News Report, May 24, 1865 – The day started out as any ordinary sunny spring day in Fantasy Land but by noon the town was in a frenzy for the news was out that 9 year old Mary Andrews had lost her lamb, Snowflake. Mary had Snowflake for only a few months but they had become attached to each other immediately, so much so that he followed her to school every day, even though Mary knew it was against the rules.
Teacher Sarah Johnson had this to say: “Mary’s such a lovely girl and Snowflake is so sweet with his fleece as white as snow. I didn’t mind the fact that the lamb followed Mary to school because she always tied him to a nearby tree but today for some reason he followed her right into the classroom. As you can imagine all the children wanted to do was laugh and play.” Pressed for more information, Miss Johnson went on to say that she took Snowflake outside herself and tied him to the tree but when the children went out to play the lamb was nowhere in sight.
The three blind mice who live across the road from the school became rather indignant when questioned about the incident. “Of course we didn’t see anything, you fool! We’re blind as bats! But we did hear some strange noises near the tree shortly before the children came outside.” When asked to described the noises one mouse said “It sounded like pulling or tugging” while another thought it was more like a snapping sound. The third mouse added “There was definitely a scuffle of some sort. Poor little Snowflake.”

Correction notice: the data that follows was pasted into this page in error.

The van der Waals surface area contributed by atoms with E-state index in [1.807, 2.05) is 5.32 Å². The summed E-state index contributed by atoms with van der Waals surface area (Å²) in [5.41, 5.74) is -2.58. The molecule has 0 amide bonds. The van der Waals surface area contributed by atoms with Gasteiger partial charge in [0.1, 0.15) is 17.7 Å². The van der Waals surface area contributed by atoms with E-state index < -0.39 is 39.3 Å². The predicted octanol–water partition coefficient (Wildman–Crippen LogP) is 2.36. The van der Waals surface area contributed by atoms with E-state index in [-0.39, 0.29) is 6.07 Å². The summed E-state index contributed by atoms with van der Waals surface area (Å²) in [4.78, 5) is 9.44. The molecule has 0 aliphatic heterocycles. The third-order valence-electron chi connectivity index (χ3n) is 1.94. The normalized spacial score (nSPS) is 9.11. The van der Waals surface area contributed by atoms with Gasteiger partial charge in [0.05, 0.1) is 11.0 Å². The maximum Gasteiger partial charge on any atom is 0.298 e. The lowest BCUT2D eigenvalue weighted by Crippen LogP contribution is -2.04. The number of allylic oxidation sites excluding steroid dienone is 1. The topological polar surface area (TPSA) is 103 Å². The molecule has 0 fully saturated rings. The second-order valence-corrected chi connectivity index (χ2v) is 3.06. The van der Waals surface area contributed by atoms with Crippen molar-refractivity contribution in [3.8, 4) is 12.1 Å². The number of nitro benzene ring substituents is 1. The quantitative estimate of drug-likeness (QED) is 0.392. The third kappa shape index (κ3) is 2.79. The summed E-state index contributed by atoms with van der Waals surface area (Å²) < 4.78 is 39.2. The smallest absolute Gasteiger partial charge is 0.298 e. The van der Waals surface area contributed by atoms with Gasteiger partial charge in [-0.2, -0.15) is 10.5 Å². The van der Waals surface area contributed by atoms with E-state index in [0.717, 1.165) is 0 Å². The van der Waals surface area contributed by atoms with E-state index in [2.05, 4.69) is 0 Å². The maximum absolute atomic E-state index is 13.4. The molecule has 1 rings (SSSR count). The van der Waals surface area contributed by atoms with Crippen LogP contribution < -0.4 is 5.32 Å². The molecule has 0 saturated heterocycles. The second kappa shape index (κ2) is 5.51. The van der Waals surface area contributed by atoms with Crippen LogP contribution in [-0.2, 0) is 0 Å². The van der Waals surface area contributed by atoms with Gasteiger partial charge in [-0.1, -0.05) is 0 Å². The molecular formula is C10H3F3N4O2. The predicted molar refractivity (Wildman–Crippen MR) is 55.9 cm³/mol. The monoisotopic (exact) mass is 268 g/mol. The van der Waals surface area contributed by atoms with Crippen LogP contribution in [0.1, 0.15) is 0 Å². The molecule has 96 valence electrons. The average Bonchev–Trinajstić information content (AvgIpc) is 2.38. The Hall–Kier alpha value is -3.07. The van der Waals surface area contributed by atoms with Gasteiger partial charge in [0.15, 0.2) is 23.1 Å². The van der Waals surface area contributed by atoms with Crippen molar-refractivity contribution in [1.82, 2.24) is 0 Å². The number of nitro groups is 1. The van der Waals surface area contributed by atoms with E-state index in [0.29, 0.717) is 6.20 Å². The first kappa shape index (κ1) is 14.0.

Mary’s parents, Abigail and Wyatt Andrews, rushed to the school to console their daughter. Mr. Andrews was visibly upset to learn that the teacher had taken Snowflake away from Mary. “She had no right touching that lamb. She’s a school teacher, not a farmer and has no idea how to tie a proper knot. She should have asked Mary to tie Snowflake to the tree like she always does.”
Moments later Little Bo-Peep arrived on the scene and was asked her opinion on the incident. “Well, I’ve been a shepherdess for a long time now and if there’s one thing I know it’s this: If you leave them alone they’ll come home wagging their tails behind them.”
By mid-afternoon all the town’s residents had gathered at the school and formed search parties to look for Snowflake. Even Humpty Dumpty was there, sad and terribly broken up. In all my years as a reporter I’ve never seen such an outpouring of support.
A new development as Hansel and Gretel just arrived at the school. “Wait! We think we can help!” they cried and tearfully reminded those of us still at the school of their traumatic encounter with the evil witch who held them captive in her gingerbread house. “We all know how much Snowflake loves herbs” Hansel said. Gretel added “They’re growing all around the witch’s house. Snowflake may be headed there. If the wicked witch catches Snowflake he won’t stand a chance.”
With great trepidation we entered the forest and came upon the witch’s house. There she was, all gnarled and bent over, dragging a bleating Snowflake behind her. “Stop!” the witch shrieked, “I’ll kill him right before your eyes!” Suddenly, Humpty Dumpty ran up to Snowflake and grabbed him from the witch’s clutches. Snatching Humpty, the witch cackled “Fine! Take your precious lamb! I’ll feast on scrambled eggs tonight!” and she disappeared into the dark forest with Humpty.
Such an act of bravery by Humpty Dumpty! He was indeed a good egg.
NAR © 2020